Saudi Arabia's Cultural Mission to the United States has banned Saudi students from enrolling in an English language program at Southern Utah University, The Salt Lake Tribune reported. The program is currently investigating allegations that it looks the other way at plagiarism and has lax academic standards to keep foreign students enrolled. Saudi students make up 158 of the 182 students enrolled.
The French higher education minister has replaced the interim director of the Institut d’Études Politiques de Paris, an elite institute of political science commonly known as Sciences Po, The New York Timesreported.
The school’s longtime director, Richard Descoings, died in April. He is credited with increasing the institution’s international profile, to the degree that 40 percent of students come from outside France. However, the national audit office recently completed an investigation of the school's finances from 2005-10, raising questions about Descoings’ compensation – about $700,000 per year – “weak internal and external controls,” abuse of credit cards by staff, “toxic loans” for faculty housing, and the practice of paying some professors more than others, despite the fact that they taught fewer hours.
The Times notes that the controversy seems to stem in part from Descoings’ attempts to recruit top talent. As the newspaper explains, “French professors are civil servants, whose salaries and working hours are strictly controlled. It was difficult for Mr. Descoings to recruit the faculty he wanted without offering the kind of arrangements, on pay and teaching load, that were criticized by the auditors.”
Hervé Crès, a deputy to Descoings and the faculty pick for Science Po’s directorship, has been replaced by Jean Gaeremynck, the head of the finance section for the Council of State.
The U.S. House of Representatives voted 245-139 on Friday in favor of the STEM Jobs Act, a Republican-backed measure that would make 55,000 visas available for foreign graduates of U.S. universities with advanced degrees in science, technology, engineering or mathematics. The bill is unlikely to progress in the Democrat-controlled Senate. Although there is bipartisan support for visas for STEM graduates, many Democrats oppose a provision of the bill that would eliminate the Diversity Visa Program, which allocates visas for those coming from countries with low rates of immigration to the United States. The White House opposes the STEM Jobs Act, as does NAFSA: The Association of International Educators, which said, in a statement, “In the acrimonious political debate about immigration reform, we lose our way by embracing a mistaken, zero-sum approach to permanent immigration.”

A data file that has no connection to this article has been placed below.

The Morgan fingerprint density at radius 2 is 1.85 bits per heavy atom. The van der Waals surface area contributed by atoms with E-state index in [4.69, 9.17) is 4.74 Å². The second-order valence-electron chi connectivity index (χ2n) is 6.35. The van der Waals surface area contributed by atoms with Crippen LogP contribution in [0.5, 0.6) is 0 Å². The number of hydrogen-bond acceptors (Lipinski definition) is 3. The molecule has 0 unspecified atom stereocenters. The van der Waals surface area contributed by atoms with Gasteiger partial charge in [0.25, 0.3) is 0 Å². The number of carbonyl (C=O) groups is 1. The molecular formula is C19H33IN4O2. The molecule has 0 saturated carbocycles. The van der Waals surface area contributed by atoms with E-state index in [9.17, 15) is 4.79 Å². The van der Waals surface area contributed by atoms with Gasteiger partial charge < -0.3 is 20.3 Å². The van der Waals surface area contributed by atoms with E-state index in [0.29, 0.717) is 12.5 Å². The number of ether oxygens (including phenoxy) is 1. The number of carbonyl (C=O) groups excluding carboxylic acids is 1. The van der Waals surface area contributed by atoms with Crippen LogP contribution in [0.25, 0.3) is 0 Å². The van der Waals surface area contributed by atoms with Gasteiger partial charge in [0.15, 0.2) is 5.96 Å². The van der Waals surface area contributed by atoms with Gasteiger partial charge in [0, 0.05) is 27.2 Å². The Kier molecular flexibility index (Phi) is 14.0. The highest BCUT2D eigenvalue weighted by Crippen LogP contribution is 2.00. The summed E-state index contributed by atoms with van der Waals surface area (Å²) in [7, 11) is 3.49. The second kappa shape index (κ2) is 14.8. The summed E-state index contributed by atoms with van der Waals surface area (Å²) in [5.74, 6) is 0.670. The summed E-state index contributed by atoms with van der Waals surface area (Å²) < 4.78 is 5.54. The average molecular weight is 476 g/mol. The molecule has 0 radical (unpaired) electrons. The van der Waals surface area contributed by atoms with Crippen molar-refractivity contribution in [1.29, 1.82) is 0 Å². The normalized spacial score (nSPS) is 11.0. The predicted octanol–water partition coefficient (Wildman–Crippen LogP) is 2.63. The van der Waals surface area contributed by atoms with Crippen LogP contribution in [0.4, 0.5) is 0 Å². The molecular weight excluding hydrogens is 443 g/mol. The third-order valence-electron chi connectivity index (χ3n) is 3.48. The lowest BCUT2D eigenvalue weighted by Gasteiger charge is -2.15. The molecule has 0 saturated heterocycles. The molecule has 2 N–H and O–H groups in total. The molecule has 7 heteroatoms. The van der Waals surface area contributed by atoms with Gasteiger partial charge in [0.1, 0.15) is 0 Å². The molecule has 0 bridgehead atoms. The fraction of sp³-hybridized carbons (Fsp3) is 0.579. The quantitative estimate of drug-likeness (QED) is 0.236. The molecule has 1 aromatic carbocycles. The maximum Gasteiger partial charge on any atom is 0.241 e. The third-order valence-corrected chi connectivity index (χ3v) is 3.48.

The U.S. House of Representatives is expected to vote today on the STEM Jobs Act, a Republican-backed bill that would create up to 55,000 new visas for foreign graduates of American universities with advanced degrees in science, technology, engineering or mathematics. The bill would also eliminate the diversity visa lottery, which allocates spots to immigrants from countries with low rates of immigration to the United States.
This is a second attempt: a motion to suspend House rules in order to consider the STEM Jobs Act failed 257-158 in September. (Such a motion requires a two-thirds majority.) Although there is bipartisan support for increasing the number of visas available to foreign scientists who have been educated at U.S. universities, Democrats have opposed eliminating diversity visas. The White House announced its opposition to the Stem Jobs Act earlier this week. NAFSA: The Association of International Educators is also opposed to passage of the bill, which, the association says, "perpetuates a divisive, us-versus-them approach to immigration reform.”
“NAFSA supports the goal of creating a direct path to green cards for graduates of U.S. institutions of higher education, including but not limited to the STEM fields. Talented, innovative people are found in all fields, and all who are prepared to become productive members of our society and to contribute to our economy should be welcome. We do not support creating a new path for international students by eliminating another immigration program,” the association said in a statement on Thursday.
Reports have been circulating in China that the government may impose new rules on agents who recruit students for colleges in the United States and other countries, Voice of America reported. Increasing numbers of American colleges have been hiring agents, but the use of those paid in part on commission remains highly controversial. Chinese media outlets have recently been reporting on unscrupulous agents who have taken advantage of students.
Southern Utah University is investigating allegations that some instructors in its English programs for international students have been ignoring widespread plagiarism, The Salt Lake Tribune reported. One instructor quit in protest over her sense that officials were unwilling to deal with the problem, and one instructor is on probation pending an investigation. The instructor who quit estimated that one-fifth of the assignments she graded included questionable material. The instructor said that there was little discipline of students she found engaged in plagiarism. She discovered some of the plagiarism when she noticed certain unusual phrases that she found turn up when passages are converted from Arabic to English through Google Translate.
British authorities have granted the for-profit College of Law university status, and the soon-to-be renamed University of Law will be the country's first for-profit university, Times Higher Education reported. The institution trains 7,000 students annually in both undergraduate and graduate programs.